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By my senior year there was a small group of us punk kids and it was brutal. We’d get physically attacked by boys who demand that we stop listening to “fag rock” and “go buy some Nugent.” Gender conformity extended to even music. (I actually had Ted Nugent in my LP collection, between the New York Dolls and Gary Numan.) Thanks to rock magazines, like Creem and Circus, I got into the Australian band AC/DC long before they broke in the US. But I knew if I wore my AC/DC t-shirt to to RHS in the 70s, the reaction from the rednecks was like the drool of Pavlov’s dogs. “Hey, Gayzak! AC/DC? That means you’re a fucking faggot! Ha, ha!” Two years later they would worship this band, but they had to make it to the overground first. Anything from the underground was associated with “fairies.”

Of course, for me, the underground is where I wanted to be. I wanted to escape to the Lower East Side of NYC and hang out with Patti Smith and the Ramones. Or San Francisco and sip cappuccinos with the bastard children of Jack Kerouac and Allen Ginsberg. Or the Sunset Strip in LA where I could have a funny haircut and hang out with actors. There was one store at Lennox Square Mall in Atlanta called Rain that sold “new wave clothes,” and once I got my drivers license I was a regular customer, fully knowing that identifying myself as “other” would lead to more beat downs from the boys. Saint Iggy, protect us.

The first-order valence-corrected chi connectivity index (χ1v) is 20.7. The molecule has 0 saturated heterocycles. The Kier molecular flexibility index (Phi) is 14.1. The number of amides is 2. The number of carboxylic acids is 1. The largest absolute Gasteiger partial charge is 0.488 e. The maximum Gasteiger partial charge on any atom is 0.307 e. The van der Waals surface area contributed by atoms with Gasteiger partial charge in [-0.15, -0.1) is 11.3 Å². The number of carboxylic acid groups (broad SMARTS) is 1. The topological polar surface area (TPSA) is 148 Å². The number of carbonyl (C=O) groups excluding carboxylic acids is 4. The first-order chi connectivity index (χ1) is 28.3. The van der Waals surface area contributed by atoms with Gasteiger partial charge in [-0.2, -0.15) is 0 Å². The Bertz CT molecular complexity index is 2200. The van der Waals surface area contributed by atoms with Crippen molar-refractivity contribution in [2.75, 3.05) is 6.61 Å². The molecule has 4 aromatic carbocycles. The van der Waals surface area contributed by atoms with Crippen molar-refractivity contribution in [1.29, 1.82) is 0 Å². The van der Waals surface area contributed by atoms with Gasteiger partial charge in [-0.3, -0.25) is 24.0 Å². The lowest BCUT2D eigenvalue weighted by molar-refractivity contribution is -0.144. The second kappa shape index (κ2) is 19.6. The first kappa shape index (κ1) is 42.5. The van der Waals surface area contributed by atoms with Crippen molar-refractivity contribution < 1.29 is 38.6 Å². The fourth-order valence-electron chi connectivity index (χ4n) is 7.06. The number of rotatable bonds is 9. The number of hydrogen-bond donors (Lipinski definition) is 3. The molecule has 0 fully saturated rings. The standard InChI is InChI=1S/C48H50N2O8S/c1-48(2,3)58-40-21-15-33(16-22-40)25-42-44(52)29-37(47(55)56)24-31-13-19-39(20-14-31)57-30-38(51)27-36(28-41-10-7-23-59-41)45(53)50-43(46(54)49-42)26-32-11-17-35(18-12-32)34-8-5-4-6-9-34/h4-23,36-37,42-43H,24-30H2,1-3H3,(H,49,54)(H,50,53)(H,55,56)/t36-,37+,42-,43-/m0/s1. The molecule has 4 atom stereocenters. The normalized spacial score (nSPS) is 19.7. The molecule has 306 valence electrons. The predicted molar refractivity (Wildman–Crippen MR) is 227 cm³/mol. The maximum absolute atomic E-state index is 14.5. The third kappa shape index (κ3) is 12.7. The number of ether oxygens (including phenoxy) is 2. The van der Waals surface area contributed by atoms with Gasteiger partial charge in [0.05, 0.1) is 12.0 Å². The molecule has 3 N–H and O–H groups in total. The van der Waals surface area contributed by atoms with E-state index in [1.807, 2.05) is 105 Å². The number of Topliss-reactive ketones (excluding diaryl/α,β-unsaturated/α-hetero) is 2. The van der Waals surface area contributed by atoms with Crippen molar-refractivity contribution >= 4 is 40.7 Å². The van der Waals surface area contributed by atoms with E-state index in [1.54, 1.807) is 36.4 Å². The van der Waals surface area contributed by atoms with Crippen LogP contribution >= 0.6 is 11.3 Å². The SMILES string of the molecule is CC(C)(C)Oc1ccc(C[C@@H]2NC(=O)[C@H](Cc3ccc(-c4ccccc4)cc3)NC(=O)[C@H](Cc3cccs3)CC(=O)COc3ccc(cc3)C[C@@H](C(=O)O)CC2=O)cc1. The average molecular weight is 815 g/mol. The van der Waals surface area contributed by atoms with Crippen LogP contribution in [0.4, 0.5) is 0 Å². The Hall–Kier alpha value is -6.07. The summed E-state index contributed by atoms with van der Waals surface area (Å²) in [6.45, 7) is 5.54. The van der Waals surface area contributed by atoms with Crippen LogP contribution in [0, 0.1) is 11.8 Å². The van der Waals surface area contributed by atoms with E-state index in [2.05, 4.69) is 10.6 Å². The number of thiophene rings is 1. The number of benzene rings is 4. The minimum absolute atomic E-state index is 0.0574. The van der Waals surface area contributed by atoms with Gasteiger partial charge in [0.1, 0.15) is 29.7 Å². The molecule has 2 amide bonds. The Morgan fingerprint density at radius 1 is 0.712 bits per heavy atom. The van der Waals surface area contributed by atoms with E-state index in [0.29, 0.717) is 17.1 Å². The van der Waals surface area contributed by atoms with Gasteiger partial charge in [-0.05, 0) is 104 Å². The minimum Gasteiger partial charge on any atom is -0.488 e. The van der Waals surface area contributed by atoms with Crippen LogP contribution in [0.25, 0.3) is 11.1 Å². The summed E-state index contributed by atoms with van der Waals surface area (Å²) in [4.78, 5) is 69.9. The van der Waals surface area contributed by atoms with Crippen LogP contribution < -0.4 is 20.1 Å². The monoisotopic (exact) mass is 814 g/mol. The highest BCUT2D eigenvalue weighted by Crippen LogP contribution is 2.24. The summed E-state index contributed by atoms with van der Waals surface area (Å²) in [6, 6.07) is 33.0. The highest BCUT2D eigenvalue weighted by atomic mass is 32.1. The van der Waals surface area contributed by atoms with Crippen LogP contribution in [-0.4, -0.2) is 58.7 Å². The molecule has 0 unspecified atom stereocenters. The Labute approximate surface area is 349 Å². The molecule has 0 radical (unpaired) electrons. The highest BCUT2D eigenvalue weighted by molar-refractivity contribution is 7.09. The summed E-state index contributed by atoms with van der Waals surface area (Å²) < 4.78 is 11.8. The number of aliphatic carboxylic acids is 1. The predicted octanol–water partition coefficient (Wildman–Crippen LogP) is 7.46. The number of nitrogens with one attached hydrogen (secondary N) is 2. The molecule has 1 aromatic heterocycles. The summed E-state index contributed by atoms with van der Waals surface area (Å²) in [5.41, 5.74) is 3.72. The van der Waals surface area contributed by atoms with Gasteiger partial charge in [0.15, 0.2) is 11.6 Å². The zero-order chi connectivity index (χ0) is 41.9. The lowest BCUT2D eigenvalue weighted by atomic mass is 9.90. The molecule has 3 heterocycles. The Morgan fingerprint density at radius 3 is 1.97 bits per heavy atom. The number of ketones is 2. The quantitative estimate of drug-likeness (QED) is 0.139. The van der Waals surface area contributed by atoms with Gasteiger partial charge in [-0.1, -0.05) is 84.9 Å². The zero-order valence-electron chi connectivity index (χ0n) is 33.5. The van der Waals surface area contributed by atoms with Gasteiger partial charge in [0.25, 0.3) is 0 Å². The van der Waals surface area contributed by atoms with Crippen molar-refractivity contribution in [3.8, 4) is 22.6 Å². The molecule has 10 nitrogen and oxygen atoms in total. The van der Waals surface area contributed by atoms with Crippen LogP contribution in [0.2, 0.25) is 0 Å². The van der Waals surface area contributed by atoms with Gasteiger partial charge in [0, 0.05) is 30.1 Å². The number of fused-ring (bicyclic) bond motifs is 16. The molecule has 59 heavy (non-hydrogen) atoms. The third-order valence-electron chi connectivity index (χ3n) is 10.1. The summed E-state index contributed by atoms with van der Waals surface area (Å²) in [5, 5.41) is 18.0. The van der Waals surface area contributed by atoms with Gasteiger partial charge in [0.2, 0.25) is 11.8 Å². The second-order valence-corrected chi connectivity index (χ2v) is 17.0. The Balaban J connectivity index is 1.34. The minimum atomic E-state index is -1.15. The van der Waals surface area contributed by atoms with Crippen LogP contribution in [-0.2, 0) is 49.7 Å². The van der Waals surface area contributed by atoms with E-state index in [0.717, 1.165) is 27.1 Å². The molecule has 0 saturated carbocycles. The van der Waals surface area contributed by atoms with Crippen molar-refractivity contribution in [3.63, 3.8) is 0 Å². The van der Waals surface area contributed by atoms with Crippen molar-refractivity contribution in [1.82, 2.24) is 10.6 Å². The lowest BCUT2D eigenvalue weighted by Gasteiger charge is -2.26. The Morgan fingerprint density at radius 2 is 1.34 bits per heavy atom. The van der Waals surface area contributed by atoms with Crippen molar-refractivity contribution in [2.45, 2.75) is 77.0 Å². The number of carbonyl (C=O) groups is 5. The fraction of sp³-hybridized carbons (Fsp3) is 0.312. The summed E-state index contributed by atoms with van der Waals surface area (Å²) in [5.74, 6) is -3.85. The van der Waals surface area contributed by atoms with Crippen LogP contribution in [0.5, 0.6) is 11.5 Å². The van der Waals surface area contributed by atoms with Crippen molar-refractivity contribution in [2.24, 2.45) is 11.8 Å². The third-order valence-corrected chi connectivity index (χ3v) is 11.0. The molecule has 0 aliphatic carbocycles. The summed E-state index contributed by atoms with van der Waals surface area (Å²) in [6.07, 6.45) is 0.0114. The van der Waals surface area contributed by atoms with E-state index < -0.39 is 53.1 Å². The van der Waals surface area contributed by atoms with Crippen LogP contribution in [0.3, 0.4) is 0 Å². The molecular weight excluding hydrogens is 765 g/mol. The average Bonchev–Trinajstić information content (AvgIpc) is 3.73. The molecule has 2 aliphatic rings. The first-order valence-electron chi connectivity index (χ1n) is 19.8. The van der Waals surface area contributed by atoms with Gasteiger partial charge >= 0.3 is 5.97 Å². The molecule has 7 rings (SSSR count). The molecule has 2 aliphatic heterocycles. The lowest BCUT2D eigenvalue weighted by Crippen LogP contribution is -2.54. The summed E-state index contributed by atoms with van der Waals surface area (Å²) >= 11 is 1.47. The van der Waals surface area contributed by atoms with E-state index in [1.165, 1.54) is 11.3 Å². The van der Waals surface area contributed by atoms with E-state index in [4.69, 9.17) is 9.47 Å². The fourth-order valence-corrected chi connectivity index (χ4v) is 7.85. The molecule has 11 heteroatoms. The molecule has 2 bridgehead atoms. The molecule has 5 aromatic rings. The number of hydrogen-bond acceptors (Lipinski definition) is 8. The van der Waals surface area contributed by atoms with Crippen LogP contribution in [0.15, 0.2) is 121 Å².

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The world of art was my escape. I was never told by the people that mattered to me, including parents, teachers, and rock stars interviewed in the sacred pages of Rolling Stone, that I should not search for my own voice. When you’re a kid, it’s mostly consuming to find the idiom that most speaks to you. Am I a realist, surrealist, goth, or mod? And then you start, in bits and pieces, and five-line poems and napkin sketchings, to externalize your own internal chaos. For me it was discovering the teenage poetry of Liverpool writers, like Roger McGough and Adrian Henri, that got my #2 pencil moving. “In forgotten graveyards everywhere the dead will quietly bury the living and you will tell me you love me, tonight at noon.” They opened the door to bebop jazz and the world of bohemia. My mind was gone and my body soon followed. Out, out, out of Stone Mountain.